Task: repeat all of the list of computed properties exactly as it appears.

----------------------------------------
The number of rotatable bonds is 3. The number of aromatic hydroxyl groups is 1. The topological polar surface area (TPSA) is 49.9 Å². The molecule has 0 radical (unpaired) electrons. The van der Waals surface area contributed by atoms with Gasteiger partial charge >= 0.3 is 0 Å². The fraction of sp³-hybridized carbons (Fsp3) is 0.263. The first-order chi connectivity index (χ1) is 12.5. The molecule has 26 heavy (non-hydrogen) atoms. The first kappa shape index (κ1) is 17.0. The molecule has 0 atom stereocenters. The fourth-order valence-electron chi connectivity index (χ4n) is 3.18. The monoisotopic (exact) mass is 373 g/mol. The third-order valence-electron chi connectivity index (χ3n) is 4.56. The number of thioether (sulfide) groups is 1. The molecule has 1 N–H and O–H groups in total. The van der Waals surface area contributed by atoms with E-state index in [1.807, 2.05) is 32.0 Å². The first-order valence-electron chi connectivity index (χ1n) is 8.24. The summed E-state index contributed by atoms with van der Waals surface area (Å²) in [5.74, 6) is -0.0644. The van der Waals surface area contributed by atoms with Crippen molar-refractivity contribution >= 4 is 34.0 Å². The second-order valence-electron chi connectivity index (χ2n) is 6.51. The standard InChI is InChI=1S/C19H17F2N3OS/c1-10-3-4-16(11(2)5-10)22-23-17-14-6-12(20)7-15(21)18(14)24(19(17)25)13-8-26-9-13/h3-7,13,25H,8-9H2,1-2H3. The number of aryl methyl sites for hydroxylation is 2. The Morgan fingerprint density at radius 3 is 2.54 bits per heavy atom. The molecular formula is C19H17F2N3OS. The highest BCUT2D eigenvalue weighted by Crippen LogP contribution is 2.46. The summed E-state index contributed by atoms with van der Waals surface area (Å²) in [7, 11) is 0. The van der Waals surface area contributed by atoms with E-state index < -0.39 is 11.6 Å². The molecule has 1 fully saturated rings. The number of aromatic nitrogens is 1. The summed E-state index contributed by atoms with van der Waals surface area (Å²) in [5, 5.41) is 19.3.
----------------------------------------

The number of rotatable bonds is 3. The number of aromatic hydroxyl groups is 1. The topological polar surface area (TPSA) is 49.9 Å². The molecule has 0 radical (unpaired) electrons. The van der Waals surface area contributed by atoms with Gasteiger partial charge >= 0.3 is 0 Å². The fraction of sp³-hybridized carbons (Fsp3) is 0.263. The first-order chi connectivity index (χ1) is 12.5. The molecule has 26 heavy (non-hydrogen) atoms. The first kappa shape index (κ1) is 17.0. The molecule has 0 atom stereocenters. The fourth-order valence-electron chi connectivity index (χ4n) is 3.18. The monoisotopic (exact) mass is 373 g/mol. The third-order valence-electron chi connectivity index (χ3n) is 4.56. The number of thioether (sulfide) groups is 1. The molecule has 1 N–H and O–H groups in total. The van der Waals surface area contributed by atoms with E-state index in [1.807, 2.05) is 32.0 Å². The first-order valence-electron chi connectivity index (χ1n) is 8.24. The summed E-state index contributed by atoms with van der Waals surface area (Å²) in [5.74, 6) is -0.0644. The van der Waals surface area contributed by atoms with Crippen molar-refractivity contribution >= 4 is 34.0 Å². The second-order valence-electron chi connectivity index (χ2n) is 6.51. The standard InChI is InChI=1S/C19H17F2N3OS/c1-10-3-4-16(11(2)5-10)22-23-17-14-6-12(20)7-15(21)18(14)24(19(17)25)13-8-26-9-13/h3-7,13,25H,8-9H2,1-2H3. The number of aryl methyl sites for hydroxylation is 2. The Morgan fingerprint density at radius 3 is 2.54 bits per heavy atom. The molecular formula is C19H17F2N3OS. The highest BCUT2D eigenvalue weighted by Crippen LogP contribution is 2.46. The summed E-state index contributed by atoms with van der Waals surface area (Å²) in [7, 11) is 0. The van der Waals surface area contributed by atoms with E-state index < -0.39 is 11.6 Å². The molecule has 1 fully saturated rings. The number of aromatic nitrogens is 1. The summed E-state index contributed by atoms with van der Waals surface area (Å²) in [5, 5.41) is 19.3.